Sunday, November 06, 2005

The Death of Student-Run Websites

This recent Scholars' Avenue chaos has resulted in a new rule that students are not allowed to run websites on institute servers. The Kshitij, Springfest and Gymkhana sites (as well as hall and dep websites) have either been taken down or has been passed into the control of faculty members. To make any changes, for example in the Kshitij site, we have to go through a lengthy process involving writing stuff to a CD which the rector nominee (technology) or the SCom chairman (Kshitij), as well as the president gymkhana, will approve, put in a sealed envelope, and then forward to the faculty in charge of the institute website (now also in control of gymkhana webserver). He will then upload those new files if he gets time in between lectures, and the entire process would take 2 weeks by which time a new sponsor would be crying "contract violation", for not putting their logo on the site.

Although this has come in the wake of the Sholars' Avenue deal, I think it was coming for a long time now. The institute seems to believe, perhaps correctly, that Indian "cyber laws" hold the administrator of a server is responsible for all the content on it. Even if he is hosting a public, unmoderated, forum under a disclaimer saying these aren't necessarily his views. Even, it seems, if a cracker defaced the website and put some rhetoric on it - Indian laws seems to require that admins will have to take responsibility for the cracker's rants. Which, by the way, would probably fall foul of laws against sedition which I never new existed in "liberal democratic" India.

In the context of IIT Kharagpur, it seems the gist of the new "IT policy" is this: the diro will be responsible for whatever is hosted on an insti server; they can't take the risk of allowing students, or even faculty, to set up any publicly accessible pages. All content will be vetted by institute bigshots. In one stroke it kills any chance of introducing the so-called "Web 2.0" technologies - collaborative content creation, open discussion boards, the like.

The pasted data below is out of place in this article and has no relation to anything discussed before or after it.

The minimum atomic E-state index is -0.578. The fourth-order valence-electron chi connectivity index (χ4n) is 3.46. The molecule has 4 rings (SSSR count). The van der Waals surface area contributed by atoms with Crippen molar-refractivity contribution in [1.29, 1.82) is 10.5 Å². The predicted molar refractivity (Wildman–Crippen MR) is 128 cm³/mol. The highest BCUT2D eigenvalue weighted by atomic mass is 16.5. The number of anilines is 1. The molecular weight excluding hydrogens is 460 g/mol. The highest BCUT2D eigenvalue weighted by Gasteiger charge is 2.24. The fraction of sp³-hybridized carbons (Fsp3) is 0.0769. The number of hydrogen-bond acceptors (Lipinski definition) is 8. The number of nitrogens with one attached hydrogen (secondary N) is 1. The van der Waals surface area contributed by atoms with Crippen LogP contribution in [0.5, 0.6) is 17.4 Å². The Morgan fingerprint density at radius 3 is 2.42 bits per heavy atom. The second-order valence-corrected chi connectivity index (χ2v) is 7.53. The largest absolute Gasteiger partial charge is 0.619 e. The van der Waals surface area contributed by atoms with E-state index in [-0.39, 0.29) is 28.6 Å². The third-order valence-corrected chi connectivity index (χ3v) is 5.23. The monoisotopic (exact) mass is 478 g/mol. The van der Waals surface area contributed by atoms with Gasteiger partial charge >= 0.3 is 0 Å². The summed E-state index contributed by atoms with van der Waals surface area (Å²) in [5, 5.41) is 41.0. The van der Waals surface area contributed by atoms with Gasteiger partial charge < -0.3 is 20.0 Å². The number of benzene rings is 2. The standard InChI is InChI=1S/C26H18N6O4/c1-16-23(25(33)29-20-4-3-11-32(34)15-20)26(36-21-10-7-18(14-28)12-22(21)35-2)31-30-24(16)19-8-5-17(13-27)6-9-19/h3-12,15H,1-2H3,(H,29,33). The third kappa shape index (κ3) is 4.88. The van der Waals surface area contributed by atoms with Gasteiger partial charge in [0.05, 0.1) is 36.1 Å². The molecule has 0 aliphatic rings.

Needless to say, none of the ancient professors that drafted the "IT policy" can tell you what a web browser does, if their lives depended on it.

What takes the cake is this: the institute wants us to believe that this decision was taken because of a couple of defacements of student run sites. They cannot be convinced that security and censorship are different things - every time i meet a professor about this, the conversation alternates randomly between "hackers writing anti-national things" and "what if u people also start abusing the institute, like that newspaper of yours?" Even if they think that CIC can secure webservers better than students (which is a laughable idea), why not get the CIC to administer the servers, and perform security audits on the sites we host on it? Geocities allows millions of people to host sites on their servers, and their server never gets hacked! Neither does David Filo or Jerry Yang get arrested for any of the hundreds of geocities sites openly supportive of Al-Qaeda.